At the start of the millennium Basement Jaxx founder’s Felix Buxton and Simon Ratcliffe created a snug little niche for themselves. They had all the qualities of conventional house music with a soulful Latin twist. This, both set them apart and kept them mainstream at the same time. After fading out of the limelight somewhat in recent years with last two albums 2006’s Zephyr and 2009’s Scars they’ve now returned with this surprising collaboration. Just like the 30 year old man that suddenly demands to be taken seriously and ventures to grow a beard, Basement Jaxx have recorded an orchestral album.
The tracklist flips between segments from a recent live show in Eindhoven and new studio recordings. Unlike many similar undertakings, such as the Trinity Daft Punk Orchestra, this project consists of more than an orchestra’s take on contemporary music. The entire operation is produced, orchestrated, and arranged by Buxton and distinguished London conductor, Jules Buckley.
It’s no surprise to find that the Metropole Orkest are responsible for many of the Dutch film scores. The first half of the album is quite cinematic and at times more closely resembles an old Disney soundtrack than a Basement Jaxx record. All of the tracks are loaded with a fair degree of showy charm and the recreations of ‘Do Your Thing’ and ‘Where’s Your Head At’ certainly have a novelty appeal. You’ll probably give a sly little smile upon recognising them and marvel at the wonderful new take on these forgotten songs. Unfortunately, this doesn’t last. After two or three listens your nostalgia buzz has worn off and you’re left with unnecessarily grand versions of tracks that you’ve probably left behind years ago.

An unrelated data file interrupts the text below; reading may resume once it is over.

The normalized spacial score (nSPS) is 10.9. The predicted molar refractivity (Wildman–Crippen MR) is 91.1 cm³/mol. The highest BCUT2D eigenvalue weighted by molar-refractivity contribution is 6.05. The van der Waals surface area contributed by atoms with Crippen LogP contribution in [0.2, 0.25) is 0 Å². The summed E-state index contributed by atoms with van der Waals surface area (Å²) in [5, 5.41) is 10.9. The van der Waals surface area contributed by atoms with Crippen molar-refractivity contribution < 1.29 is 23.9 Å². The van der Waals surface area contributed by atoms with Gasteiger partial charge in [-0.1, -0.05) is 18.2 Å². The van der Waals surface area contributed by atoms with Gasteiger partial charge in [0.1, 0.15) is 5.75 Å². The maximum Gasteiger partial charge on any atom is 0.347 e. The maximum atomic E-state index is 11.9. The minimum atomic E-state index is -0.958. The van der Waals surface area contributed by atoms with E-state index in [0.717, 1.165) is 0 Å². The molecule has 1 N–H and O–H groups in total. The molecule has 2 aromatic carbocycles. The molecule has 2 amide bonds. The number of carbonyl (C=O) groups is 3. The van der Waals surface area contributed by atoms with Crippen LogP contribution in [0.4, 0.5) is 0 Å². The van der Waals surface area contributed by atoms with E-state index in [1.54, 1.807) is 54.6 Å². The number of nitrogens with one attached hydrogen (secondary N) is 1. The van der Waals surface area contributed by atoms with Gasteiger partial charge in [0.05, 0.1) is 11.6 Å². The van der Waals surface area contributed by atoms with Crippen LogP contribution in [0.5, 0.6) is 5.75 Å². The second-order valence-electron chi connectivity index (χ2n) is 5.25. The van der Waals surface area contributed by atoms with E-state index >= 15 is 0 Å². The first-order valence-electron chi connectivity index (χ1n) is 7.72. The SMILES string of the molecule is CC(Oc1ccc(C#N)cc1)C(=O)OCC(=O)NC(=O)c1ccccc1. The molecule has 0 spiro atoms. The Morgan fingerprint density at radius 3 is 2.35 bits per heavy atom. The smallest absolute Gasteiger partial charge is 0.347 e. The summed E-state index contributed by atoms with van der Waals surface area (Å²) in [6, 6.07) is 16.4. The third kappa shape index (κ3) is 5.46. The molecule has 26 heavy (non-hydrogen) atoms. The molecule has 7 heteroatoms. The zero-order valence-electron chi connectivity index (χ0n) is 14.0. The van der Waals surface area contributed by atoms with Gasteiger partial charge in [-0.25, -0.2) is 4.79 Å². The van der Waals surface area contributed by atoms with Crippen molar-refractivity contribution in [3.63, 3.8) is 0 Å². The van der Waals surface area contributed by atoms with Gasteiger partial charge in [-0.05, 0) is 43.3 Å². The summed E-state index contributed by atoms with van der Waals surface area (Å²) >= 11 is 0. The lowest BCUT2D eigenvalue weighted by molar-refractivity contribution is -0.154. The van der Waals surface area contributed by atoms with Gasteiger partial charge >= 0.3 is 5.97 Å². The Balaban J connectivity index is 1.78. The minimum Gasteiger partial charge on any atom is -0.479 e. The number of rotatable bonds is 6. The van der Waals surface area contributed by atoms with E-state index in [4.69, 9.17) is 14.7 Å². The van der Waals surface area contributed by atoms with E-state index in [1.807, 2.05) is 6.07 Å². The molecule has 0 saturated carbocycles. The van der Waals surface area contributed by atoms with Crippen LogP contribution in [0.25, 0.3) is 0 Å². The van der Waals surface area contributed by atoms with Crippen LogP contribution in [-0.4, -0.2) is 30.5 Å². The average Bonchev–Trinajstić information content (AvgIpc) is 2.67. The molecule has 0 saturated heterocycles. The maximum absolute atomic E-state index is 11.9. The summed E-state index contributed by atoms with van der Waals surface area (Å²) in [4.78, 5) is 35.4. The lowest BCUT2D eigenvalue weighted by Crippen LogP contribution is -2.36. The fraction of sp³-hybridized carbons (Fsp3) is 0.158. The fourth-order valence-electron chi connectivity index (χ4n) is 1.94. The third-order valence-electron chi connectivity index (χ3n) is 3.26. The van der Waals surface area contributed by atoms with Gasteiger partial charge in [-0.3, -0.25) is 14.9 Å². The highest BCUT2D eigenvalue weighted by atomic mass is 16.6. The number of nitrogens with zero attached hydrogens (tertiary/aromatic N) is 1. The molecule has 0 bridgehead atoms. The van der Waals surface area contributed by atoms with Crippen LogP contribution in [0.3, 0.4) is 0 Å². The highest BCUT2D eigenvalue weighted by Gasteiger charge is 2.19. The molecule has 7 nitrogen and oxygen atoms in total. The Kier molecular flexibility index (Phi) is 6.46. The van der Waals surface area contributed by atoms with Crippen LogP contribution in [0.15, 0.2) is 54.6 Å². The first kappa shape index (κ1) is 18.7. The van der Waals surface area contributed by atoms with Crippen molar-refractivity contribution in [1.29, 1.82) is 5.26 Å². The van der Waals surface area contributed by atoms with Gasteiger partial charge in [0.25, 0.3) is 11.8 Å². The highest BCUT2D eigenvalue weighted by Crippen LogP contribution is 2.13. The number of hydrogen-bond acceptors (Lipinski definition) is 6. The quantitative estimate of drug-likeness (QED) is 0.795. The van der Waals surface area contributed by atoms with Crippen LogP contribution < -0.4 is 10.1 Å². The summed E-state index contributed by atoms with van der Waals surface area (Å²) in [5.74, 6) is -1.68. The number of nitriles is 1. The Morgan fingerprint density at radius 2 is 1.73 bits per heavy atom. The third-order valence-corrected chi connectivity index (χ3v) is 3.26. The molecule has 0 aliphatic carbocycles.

This album runs the risk of being a total outcast. It’s hard to imagine any hardcore Basement Jaxx fans banging their heads in awe to this. Similarly, lovers of the classical genre will surely snub their nose up at such an unfounded collaboration. Both the Metropole Orkest and Basement Jaxx have technically done a great job here. They’ve recreated some pop hits in an entirely new fashion, and with a considerable amount slickness, but the whole thing is just unseemly. While the project itself may not have been a bad idea, you really have to wonder who it’s for. The live show is, no doubt an impressive spectacle, but as a recording this just has no playability.